Aruba Wireless Networks this week revealed details about its first formal channel program as well as a new wireless stackable switch system for branch offices, both scheduled for release within 90 days.
Keerti Melkote, founder and vice president of product management at Aruba, San Jose, Calif., said the Aruba 800 Series, a scaled-down version of its enterprise-class 5000 series, is targeted at enterprise branch offices and small and midsize businesses.
Aruba 800 has eight 10/100 ports, supports up to 1,000 users, 100 access points.
"The 800 should be attractive to the channel because it's really plug and play, but there are plenty of services [that] channel partners can offer on top of the installation, such as RF monitoring, radio management and rogue access-point detection," Melkote said.
The Aruba 800, which sources said will be priced between $5,000 and $7,000, is a fixed device with eight 10/100 ports that support up to 1,000 users and 100 access points. Like the 5000 series, the new switch system is interoperable with existing infrastructures, Melkote said.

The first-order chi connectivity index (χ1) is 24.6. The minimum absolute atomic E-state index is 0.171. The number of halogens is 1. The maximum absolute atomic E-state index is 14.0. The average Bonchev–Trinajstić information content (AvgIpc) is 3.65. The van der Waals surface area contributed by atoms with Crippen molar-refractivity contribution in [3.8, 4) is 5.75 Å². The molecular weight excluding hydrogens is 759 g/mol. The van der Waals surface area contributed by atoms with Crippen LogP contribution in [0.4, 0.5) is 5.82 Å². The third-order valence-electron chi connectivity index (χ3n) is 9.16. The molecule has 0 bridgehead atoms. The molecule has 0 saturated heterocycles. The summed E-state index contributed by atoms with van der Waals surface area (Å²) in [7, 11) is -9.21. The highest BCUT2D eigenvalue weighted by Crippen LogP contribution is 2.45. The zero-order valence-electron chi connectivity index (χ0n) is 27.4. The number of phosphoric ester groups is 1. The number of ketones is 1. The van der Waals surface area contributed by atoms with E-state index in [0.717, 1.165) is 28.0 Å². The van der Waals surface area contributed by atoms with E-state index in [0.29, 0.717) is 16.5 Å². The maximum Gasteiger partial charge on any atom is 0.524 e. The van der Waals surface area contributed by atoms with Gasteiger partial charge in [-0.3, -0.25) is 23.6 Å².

Wireless switches are designed to take functionality such as authentication, access policies, encryption and firewall protection out of access points and integrate it centrally within the switch.
Dave Butler, vice president of worldwide sales and channel development at Aruba, is working on an accompanying channel program, dubbed Project Hurricane.
"Along with traditional partner initiatives, we are focused on delivering blended margins partners can see over a period of time and helping partners establish strategic areas of expertise to layer on top of Aruba's products," Butler said, adding that traditional initiatives will include site survey tools, training and marketing support.
Aruba has about 20 channel partners and expects to add about 100 by the end of the year, Butler said.
Bill Rubin, president of Connect Technologies, a solution provider based in Redwood City, Calif., said his enterprise customers are showing interest in Aruba particularly because its switch works with legacy access points, a feature he said most other manufacturers don't include.
"We've talked to all [of the wireless switch vendors]," Rubin said. "Most seem to be selling switch ports where these guys are selling intelligence back
to the switch and not port count."